In the back, as usual with a compact SUV, the rear bench is comfortable for two adults - but rather tight for the carriage of three. Still, it helps that it can slide fore and aft by up to 150mm in this Q3 (or by up to 130mm in the alternative Q3 Sportback). Plus the three-way split backrests can be tilted in seven stages.
The luggage compartment holds 530 litres with either body style. And with the 40:20:40-split backrest folded down, the figure rises to 1,525 litres (or 1,400-litres in the Sportback variant).
Market and Model
From the launch of this model in late 2019, pricing kicked off from around £52,500; that's for this standard shape RS Q3. Audi expects over 60% of likely buyers though, to want the alternative, sleeker RS Q3 Sportback body shape - which costs £1,150 more. With either body style, there are two further trim options; using the base model as a price starting point, you can pay around £4,500 more for mid-range 'Sport Edition' trim; or nearly £8,000 more for the top 'Vorsprung' model.
With base trim, standard equipment includes 20-inch 10 spoke star alloy wheels,, RS Sport suspension, an RS braking system with black calipers, full-LED headlamps, an RS body kit, 'Progressive' steering and an 'Audi drive select system featuring specific 'RS' driving modes. Inside, there are nappa leather-trimmed embossed front RS Sports seats with heating and powered lumbar support. Plus a flat-bottomed RS steering wheel, stainless steel pedals, a frameless rear view mirror and various dash and door elements in black alcantara. You get the Audi Virtual Cockpit Plus 12.3-inch instrument binnacle display. And a 10.1-inch MMI Navigation Plus centre-dash touchscreen with an Audi Smartphone Interface incorporating wireless 'Apple CarPlay' connectivity.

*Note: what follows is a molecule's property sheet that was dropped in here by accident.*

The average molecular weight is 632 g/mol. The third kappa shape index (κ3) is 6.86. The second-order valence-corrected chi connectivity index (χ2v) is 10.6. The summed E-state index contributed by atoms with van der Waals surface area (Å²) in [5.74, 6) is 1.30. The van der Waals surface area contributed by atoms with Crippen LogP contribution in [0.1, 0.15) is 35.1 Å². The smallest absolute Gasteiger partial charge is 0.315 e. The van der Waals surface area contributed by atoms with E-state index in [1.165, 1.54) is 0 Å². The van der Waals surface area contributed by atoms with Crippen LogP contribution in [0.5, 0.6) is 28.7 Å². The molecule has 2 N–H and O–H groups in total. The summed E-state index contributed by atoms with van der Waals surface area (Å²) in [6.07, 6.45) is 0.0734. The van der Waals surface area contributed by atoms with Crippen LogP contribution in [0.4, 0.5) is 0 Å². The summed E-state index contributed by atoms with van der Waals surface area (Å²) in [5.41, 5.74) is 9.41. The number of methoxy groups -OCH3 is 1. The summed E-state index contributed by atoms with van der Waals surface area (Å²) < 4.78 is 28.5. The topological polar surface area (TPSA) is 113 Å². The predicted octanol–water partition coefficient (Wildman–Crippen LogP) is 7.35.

The 'Sport Edition' models add larger 21-inch 5-V-spoke polygon' alloy wheels, Matrix LED headlights, a 'Black Styling Pack', a panoramic glass roof with black roof rails and the rortier RS Sport dual-branch exhaust system. To that tally, the top 'Vorsprung' version adds RS Sports suspension plus adaptive damping, a Bang & Olufsen 3D sound system, a 360-degree surround view camera set-up, a smarter '5-arm-trigon' design for the 21-inch wheels and some extra camera safety and semi-autonomous driving features. Across the range, key options include RS Sports suspension plus adaptive damping, ceramic brakes and an option which raises top speed from 155 to 174mph. On the base model, you'll want the RS Sport dual-branch exhaust system too.
Cost of Ownership
You won't be expecting this car to be cheap to run: it isn't. The best you'll do is with the standard RS Q3 variant, which manages 28.8mpg on the WLTP combined cycle - or 28.5mpg in Sportback form. Both variants return 202g/km of NEDC-rated CO2. The larger 21-inch wheels of the 'Sport Edition' variant reduce that showing to 28.0mpg and 203g/km with the standard body style (or 27.7mpg and 204g/km with an RS Q3 Sportback Audi Sport Edition variant). With the top RS Q3 Vorsprung version, the WLTP fuel figure for both body styles is 27.7mpg, while the NEDC-rated CO2 reading is 203g/km for the standard body style - or 204g/km for the Sportback version.
Residual values should hold up very well. For a start it's an Audi Q3, which has performed well on the used market and most Audis with an RS badge tend to cling to their value. Insurance is expensive, so make sure you shop around as quotes vary widely. We'll finish by covering the warranty. Most cars in this class get three years of cover, but whereas rival brands BMW and Mercedes don't limit your mileage in this period, Audi rather meanly restricts you to 60,000 miles. Optional extra-cost packages can extend the cover to either four or five years.
The RS Q3 delivers charisma, attitude and excitement. Yes, you'll need to dig deep for the privilege, but given that many of its rivals can be specified to this price bracket while featuring less power, the money asked for the RS Q3 doesn't seem too excessive.
A properly sporting compact SUV is the answer to a question few really ask, but once sampled it's hard to resist. If you've £50,000 or more to spend on this kind of car, this RS Q3 would certainly need to be high on your list, if only because it can deliver Porsche Macan Turbo-style performance for around £17,000 less. It can't quite deliver Macan-style drive dynamics - but for many likely buyers, that won't matter too much. This is the fastest small Audi SUV there's ever been and for many potential customers, that'll be all they need to know.
Audi RS Q3 review by Jonathan Crouch